Peggy Orenstein was on Fresh Air yesterday; it was a great conversation.
Author Peggy Orenstein says that when it comes to sexuality, girls today are receiving mixed messages. Girls hear that “they’re supposed to be sexy, they’re supposed to perform sexually for boys,” Orenstein tells Fresh Air’s Terry Gross, “but that their sexual pleasure is unspoken.”
While researching her new book, Girls & Sex, Orenstein spoke with more than 70 young women between the ages of 15 and 20 about their attitudes and early experiences with the full range of physical intimacy.
She says that pop culture and pornography sexualize young women by creating undue pressure to look and act sexy. These pressures affect both the sexual expectations that girls put on themselves and the expectations boys project onto them.
Orenstein adds that girls she spoke to were often navigating between being considered “slutty” or a “prude,” and that their own desires were often lost in the shuffle. Girls, Orenstein says, are being taught to please their partners without regard to their own desires.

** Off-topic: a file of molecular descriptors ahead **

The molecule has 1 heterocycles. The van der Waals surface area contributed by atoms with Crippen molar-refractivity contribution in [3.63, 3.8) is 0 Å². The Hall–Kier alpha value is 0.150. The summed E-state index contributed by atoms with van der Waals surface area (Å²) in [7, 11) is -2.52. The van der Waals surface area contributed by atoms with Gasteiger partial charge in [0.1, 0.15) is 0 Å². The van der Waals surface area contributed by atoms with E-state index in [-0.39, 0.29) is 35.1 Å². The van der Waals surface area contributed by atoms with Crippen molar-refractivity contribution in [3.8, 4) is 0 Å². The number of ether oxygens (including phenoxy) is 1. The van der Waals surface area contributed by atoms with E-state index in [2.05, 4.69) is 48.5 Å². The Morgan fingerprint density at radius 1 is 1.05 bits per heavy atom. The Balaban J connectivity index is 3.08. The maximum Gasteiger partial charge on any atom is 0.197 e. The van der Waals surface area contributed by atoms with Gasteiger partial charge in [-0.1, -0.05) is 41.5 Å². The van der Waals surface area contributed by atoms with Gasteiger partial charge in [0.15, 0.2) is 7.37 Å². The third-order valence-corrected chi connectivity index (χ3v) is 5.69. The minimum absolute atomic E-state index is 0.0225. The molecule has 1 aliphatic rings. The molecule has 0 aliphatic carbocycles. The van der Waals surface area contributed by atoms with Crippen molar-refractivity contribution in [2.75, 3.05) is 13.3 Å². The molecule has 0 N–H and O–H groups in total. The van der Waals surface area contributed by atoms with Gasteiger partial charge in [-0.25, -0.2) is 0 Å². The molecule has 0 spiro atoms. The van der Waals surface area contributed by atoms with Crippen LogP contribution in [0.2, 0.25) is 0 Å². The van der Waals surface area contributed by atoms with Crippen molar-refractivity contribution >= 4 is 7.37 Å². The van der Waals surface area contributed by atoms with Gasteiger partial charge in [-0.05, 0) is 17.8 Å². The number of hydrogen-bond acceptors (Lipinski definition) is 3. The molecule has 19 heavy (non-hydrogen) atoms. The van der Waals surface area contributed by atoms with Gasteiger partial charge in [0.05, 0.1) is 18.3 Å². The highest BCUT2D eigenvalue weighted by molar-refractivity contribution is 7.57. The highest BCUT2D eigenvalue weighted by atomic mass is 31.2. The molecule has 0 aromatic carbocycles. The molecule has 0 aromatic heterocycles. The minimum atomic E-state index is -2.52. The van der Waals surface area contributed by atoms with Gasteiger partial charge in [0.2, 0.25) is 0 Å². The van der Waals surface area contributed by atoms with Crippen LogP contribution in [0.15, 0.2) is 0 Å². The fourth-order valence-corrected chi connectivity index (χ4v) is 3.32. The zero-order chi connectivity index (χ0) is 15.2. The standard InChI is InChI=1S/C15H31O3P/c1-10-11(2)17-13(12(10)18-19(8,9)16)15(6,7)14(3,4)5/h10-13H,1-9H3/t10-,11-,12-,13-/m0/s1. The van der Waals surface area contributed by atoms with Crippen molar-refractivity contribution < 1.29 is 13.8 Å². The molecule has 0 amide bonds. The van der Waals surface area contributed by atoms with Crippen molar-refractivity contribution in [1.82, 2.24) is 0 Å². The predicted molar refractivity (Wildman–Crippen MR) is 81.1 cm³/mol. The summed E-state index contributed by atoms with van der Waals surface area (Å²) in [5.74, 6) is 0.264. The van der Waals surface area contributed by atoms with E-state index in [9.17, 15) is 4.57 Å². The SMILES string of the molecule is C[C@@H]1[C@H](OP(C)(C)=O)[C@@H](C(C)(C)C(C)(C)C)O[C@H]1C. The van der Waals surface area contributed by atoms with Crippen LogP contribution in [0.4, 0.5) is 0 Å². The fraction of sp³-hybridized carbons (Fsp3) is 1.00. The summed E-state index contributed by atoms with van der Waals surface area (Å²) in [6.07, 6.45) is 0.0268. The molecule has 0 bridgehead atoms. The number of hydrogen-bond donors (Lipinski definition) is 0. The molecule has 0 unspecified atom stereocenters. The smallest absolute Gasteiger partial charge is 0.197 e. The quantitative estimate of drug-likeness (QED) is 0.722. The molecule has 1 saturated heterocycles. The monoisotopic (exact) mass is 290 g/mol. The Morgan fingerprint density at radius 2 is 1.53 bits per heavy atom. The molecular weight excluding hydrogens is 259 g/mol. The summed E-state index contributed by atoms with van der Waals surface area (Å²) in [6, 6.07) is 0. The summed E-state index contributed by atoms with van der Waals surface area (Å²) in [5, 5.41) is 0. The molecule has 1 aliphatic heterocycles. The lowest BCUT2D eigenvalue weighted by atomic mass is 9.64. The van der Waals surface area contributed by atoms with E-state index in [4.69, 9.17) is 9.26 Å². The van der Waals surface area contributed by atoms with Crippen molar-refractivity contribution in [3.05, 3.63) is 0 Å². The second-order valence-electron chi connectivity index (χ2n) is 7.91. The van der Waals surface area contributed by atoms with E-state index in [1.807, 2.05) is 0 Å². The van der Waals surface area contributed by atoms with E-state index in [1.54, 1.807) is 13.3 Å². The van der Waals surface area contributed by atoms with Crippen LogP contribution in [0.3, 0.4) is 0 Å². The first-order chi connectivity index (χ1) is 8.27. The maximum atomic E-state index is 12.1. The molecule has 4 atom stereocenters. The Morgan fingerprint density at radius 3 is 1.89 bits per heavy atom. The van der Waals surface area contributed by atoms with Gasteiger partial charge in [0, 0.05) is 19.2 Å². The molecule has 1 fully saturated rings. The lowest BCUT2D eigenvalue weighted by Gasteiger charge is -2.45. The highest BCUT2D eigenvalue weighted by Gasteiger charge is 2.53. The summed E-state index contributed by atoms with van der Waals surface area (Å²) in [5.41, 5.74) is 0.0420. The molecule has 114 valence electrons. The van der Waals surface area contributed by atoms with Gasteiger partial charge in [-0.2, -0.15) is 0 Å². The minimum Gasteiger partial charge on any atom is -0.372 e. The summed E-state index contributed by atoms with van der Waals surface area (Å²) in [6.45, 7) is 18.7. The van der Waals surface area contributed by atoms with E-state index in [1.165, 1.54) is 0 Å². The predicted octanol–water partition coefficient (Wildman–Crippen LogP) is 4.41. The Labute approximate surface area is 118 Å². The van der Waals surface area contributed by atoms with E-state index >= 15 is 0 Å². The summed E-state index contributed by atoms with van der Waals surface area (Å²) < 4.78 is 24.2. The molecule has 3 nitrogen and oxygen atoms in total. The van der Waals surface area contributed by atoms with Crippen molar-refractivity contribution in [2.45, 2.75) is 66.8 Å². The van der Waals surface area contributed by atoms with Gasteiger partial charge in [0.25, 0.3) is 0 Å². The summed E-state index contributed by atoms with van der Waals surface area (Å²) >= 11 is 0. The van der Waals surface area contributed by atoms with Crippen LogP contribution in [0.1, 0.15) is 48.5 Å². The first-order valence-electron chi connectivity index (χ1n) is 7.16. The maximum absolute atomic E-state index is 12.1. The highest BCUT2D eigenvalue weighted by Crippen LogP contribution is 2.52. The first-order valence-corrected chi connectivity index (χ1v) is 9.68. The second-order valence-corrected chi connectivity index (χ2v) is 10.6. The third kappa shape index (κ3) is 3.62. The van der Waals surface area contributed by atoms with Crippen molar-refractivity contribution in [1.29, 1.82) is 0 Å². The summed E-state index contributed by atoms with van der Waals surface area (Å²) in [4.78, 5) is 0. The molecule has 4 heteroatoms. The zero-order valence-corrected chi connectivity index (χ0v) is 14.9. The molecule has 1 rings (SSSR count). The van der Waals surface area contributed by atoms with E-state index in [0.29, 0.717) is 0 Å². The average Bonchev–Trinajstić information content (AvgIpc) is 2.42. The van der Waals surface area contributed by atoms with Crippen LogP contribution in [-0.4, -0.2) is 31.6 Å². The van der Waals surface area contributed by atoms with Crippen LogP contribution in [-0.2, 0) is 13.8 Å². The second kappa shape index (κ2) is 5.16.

Astonishing, isn’t it, when we already live in a world where equality between women and men is firmly established?
I jest, of course.
There’s a transcript.
GROSS: So if the princess was the pop-culture symbol that you were concerned about when your daughter was very young, what would you say is the pop-culture symbol now that concerns you now that your daughter is reaching her teens? And are there any particular pop stars or celebrities that you’re concerned are offering an image that girls are trying to emulate and maybe it’s not a great idea?